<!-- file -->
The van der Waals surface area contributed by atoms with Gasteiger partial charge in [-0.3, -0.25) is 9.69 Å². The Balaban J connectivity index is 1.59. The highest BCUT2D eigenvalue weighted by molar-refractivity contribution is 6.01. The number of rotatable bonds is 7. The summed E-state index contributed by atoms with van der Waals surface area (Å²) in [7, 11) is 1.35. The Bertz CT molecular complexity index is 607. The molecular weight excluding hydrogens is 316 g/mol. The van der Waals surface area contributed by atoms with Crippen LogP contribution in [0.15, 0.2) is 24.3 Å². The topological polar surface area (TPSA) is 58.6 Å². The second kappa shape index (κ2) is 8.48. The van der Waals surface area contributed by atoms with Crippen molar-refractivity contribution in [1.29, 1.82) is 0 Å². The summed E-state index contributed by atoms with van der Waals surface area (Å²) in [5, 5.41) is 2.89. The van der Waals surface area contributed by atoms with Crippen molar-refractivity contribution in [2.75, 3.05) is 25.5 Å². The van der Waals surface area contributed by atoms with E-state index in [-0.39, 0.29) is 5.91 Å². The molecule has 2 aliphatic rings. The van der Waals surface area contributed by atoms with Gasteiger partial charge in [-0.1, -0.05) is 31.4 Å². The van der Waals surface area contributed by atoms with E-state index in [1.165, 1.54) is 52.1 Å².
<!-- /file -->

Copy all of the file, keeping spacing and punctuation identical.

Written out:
The van der Waals surface area contributed by atoms with Gasteiger partial charge in [-0.3, -0.25) is 9.69 Å². The Balaban J connectivity index is 1.59. The highest BCUT2D eigenvalue weighted by molar-refractivity contribution is 6.01. The number of rotatable bonds is 7. The summed E-state index contributed by atoms with van der Waals surface area (Å²) in [7, 11) is 1.35. The Bertz CT molecular complexity index is 607. The molecular weight excluding hydrogens is 316 g/mol. The van der Waals surface area contributed by atoms with Crippen LogP contribution in [0.15, 0.2) is 24.3 Å². The topological polar surface area (TPSA) is 58.6 Å². The second kappa shape index (κ2) is 8.48. The van der Waals surface area contributed by atoms with Crippen molar-refractivity contribution in [1.29, 1.82) is 0 Å². The summed E-state index contributed by atoms with van der Waals surface area (Å²) in [5, 5.41) is 2.89. The van der Waals surface area contributed by atoms with Crippen molar-refractivity contribution in [2.75, 3.05) is 25.5 Å². The van der Waals surface area contributed by atoms with E-state index in [-0.39, 0.29) is 5.91 Å². The molecule has 2 aliphatic rings. The van der Waals surface area contributed by atoms with Gasteiger partial charge in [-0.1, -0.05) is 31.4 Å². The van der Waals surface area contributed by atoms with E-state index in [1.165, 1.54) is 52.1 Å².